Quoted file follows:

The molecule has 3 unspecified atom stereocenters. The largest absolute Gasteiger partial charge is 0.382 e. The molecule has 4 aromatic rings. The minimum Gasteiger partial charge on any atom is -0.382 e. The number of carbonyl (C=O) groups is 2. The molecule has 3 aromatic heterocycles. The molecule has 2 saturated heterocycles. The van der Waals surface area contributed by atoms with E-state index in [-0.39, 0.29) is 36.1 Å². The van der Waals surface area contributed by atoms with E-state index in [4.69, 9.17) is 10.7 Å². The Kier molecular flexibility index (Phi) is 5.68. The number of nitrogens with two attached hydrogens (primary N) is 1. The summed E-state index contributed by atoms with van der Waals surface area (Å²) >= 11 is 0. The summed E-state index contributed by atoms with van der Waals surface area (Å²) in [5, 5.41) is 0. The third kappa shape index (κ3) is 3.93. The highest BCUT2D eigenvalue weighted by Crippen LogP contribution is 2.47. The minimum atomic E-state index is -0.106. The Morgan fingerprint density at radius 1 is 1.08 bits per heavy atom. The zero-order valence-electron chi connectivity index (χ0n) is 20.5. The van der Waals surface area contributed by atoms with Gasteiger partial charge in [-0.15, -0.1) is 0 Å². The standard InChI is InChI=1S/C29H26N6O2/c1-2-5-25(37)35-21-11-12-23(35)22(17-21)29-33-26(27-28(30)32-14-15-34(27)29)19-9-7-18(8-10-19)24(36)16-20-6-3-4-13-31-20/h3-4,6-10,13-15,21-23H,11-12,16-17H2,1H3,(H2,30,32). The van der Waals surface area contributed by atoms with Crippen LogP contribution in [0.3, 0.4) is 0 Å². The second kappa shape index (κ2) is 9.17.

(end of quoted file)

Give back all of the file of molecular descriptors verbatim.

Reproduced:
The molecule has 3 unspecified atom stereocenters. The largest absolute Gasteiger partial charge is 0.382 e. The molecule has 4 aromatic rings. The minimum Gasteiger partial charge on any atom is -0.382 e. The number of carbonyl (C=O) groups is 2. The molecule has 3 aromatic heterocycles. The molecule has 2 saturated heterocycles. The van der Waals surface area contributed by atoms with E-state index in [-0.39, 0.29) is 36.1 Å². The van der Waals surface area contributed by atoms with E-state index in [4.69, 9.17) is 10.7 Å². The Kier molecular flexibility index (Phi) is 5.68. The number of nitrogens with two attached hydrogens (primary N) is 1. The summed E-state index contributed by atoms with van der Waals surface area (Å²) >= 11 is 0. The summed E-state index contributed by atoms with van der Waals surface area (Å²) in [5, 5.41) is 0. The third kappa shape index (κ3) is 3.93. The highest BCUT2D eigenvalue weighted by Crippen LogP contribution is 2.47. The minimum atomic E-state index is -0.106. The Morgan fingerprint density at radius 1 is 1.08 bits per heavy atom. The zero-order valence-electron chi connectivity index (χ0n) is 20.5. The van der Waals surface area contributed by atoms with Gasteiger partial charge in [-0.15, -0.1) is 0 Å². The standard InChI is InChI=1S/C29H26N6O2/c1-2-5-25(37)35-21-11-12-23(35)22(17-21)29-33-26(27-28(30)32-14-15-34(27)29)19-9-7-18(8-10-19)24(36)16-20-6-3-4-13-31-20/h3-4,6-10,13-15,21-23H,11-12,16-17H2,1H3,(H2,30,32). The van der Waals surface area contributed by atoms with Crippen LogP contribution in [0.3, 0.4) is 0 Å². The second kappa shape index (κ2) is 9.17.